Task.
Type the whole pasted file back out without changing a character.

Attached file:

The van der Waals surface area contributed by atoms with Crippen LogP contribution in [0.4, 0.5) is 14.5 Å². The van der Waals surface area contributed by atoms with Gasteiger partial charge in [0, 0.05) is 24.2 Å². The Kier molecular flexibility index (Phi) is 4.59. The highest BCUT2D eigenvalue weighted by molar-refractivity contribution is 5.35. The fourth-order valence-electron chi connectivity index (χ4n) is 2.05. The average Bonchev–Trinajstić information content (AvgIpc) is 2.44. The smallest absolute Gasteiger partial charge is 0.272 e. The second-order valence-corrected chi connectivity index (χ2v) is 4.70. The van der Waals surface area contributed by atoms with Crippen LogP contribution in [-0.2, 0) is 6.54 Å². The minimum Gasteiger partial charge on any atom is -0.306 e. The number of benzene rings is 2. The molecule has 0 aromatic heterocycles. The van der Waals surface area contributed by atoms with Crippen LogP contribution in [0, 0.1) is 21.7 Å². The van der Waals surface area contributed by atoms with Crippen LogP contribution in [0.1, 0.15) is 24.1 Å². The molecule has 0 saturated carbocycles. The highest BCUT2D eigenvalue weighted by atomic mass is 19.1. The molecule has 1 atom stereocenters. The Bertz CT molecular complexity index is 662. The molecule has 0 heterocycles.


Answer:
The van der Waals surface area contributed by atoms with Crippen LogP contribution in [0.4, 0.5) is 14.5 Å². The van der Waals surface area contributed by atoms with Gasteiger partial charge in [0, 0.05) is 24.2 Å². The Kier molecular flexibility index (Phi) is 4.59. The highest BCUT2D eigenvalue weighted by molar-refractivity contribution is 5.35. The fourth-order valence-electron chi connectivity index (χ4n) is 2.05. The average Bonchev–Trinajstić information content (AvgIpc) is 2.44. The smallest absolute Gasteiger partial charge is 0.272 e. The second-order valence-corrected chi connectivity index (χ2v) is 4.70. The van der Waals surface area contributed by atoms with Crippen LogP contribution in [-0.2, 0) is 6.54 Å². The minimum Gasteiger partial charge on any atom is -0.306 e. The number of benzene rings is 2. The molecule has 0 aromatic heterocycles. The van der Waals surface area contributed by atoms with Crippen LogP contribution in [0, 0.1) is 21.7 Å². The van der Waals surface area contributed by atoms with Crippen LogP contribution in [0.1, 0.15) is 24.1 Å². The molecule has 0 saturated carbocycles. The highest BCUT2D eigenvalue weighted by atomic mass is 19.1. The molecule has 1 atom stereocenters. The Bertz CT molecular complexity index is 662. The molecule has 0 heterocycles.